Oil giant Shell confirms £3 billion-plus hit from selling Russian assets

Energy major Shell has confirmed that it will take a hit of between $4 billion (£3.1bn) and $5bn from offloading its Russian assets as it pulls back from the heavily sanctioned country.

The group said it will no longer buy oil on the so-called spot market but would continue to fulfil contracts on buying fuel from Russia that had been signed before the crisis in Ukraine.

The firm said: “Shell has not renewed longer-term contracts for Russian oil, and will only do so under explicit government direction, but we are legally obliged to take delivery of crude bought under contracts that were signed before the invasion.”

It added that the state of the global oil markets remains “volatile”.

Officially the company formerly known as Royal Dutch Shell is now just Shell plc. Picture: Anna Gowthorpe/PA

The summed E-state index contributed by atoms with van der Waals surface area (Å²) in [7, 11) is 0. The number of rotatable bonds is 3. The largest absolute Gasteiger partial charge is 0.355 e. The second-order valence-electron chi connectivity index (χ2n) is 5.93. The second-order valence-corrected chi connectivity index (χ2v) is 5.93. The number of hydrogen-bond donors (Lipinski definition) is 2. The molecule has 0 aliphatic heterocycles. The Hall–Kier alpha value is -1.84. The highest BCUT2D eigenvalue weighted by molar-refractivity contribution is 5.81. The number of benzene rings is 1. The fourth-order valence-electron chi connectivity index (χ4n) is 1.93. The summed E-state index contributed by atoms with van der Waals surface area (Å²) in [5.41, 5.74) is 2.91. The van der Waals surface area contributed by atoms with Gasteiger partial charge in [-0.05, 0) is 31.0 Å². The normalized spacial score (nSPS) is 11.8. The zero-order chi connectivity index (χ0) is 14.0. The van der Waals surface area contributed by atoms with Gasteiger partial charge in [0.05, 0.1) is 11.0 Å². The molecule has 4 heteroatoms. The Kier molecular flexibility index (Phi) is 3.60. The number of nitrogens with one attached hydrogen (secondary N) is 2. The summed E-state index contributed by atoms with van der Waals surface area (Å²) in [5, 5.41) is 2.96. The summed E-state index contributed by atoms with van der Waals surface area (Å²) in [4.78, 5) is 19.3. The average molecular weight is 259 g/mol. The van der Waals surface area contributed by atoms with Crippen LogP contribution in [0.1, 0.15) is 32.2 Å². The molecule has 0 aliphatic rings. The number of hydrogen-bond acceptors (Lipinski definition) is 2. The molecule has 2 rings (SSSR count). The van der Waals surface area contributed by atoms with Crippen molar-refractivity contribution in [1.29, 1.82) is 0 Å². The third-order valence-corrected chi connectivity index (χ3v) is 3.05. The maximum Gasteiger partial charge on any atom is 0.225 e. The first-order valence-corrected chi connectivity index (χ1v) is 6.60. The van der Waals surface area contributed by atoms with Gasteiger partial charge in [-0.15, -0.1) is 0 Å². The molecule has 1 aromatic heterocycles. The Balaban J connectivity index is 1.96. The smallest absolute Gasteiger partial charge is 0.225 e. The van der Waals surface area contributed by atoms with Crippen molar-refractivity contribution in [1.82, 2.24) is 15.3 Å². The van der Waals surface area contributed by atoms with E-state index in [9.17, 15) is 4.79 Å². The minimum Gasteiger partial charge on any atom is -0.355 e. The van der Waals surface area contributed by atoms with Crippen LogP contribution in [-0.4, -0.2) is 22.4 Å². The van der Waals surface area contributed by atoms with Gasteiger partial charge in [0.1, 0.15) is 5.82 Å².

Hide Ad

The update on the cost of no longer doing business in Russia includes Shell quitting joint ventures with Gazprom.

It said previously that it will offload a 27.5 per cent stake in a Russian liquefied natural gas facility, a 50 per cent stake in an oilfield project in Siberia and an energy joint venture.

Shell will also end its involvement in the Nord Stream 2 pipeline between Russia and Germany, which has been put on hold by ministers in Berlin.

In February, the group, which remains a key North Sea player, saw its profits increase nearly fourteen-fold amid soaring oil and gas prices.


Hide Ad

The rises in gas prices, and an 18 per cent spike in the price at which its upstream business sold oil, helped propel it to a $16.3bn pre-tax profit in the fourth quarter of last year, compared with just $1.2bn in the third quarter.

Read More

Read More
Shareholders to cash in as soaring energy prices inflate Shell's profits

A message from the Editor:

Thank you for reading this article. We’re more reliant on your support than ever as the shift in consumer habits brought about by coronavirus impacts our advertisers. If you haven’t already, please consider supporting our trusted, fact-checked journalism by taking out a digital subscription: www.scotsman.com/subscriptions


Want to join the conversation? Please or to comment on this article.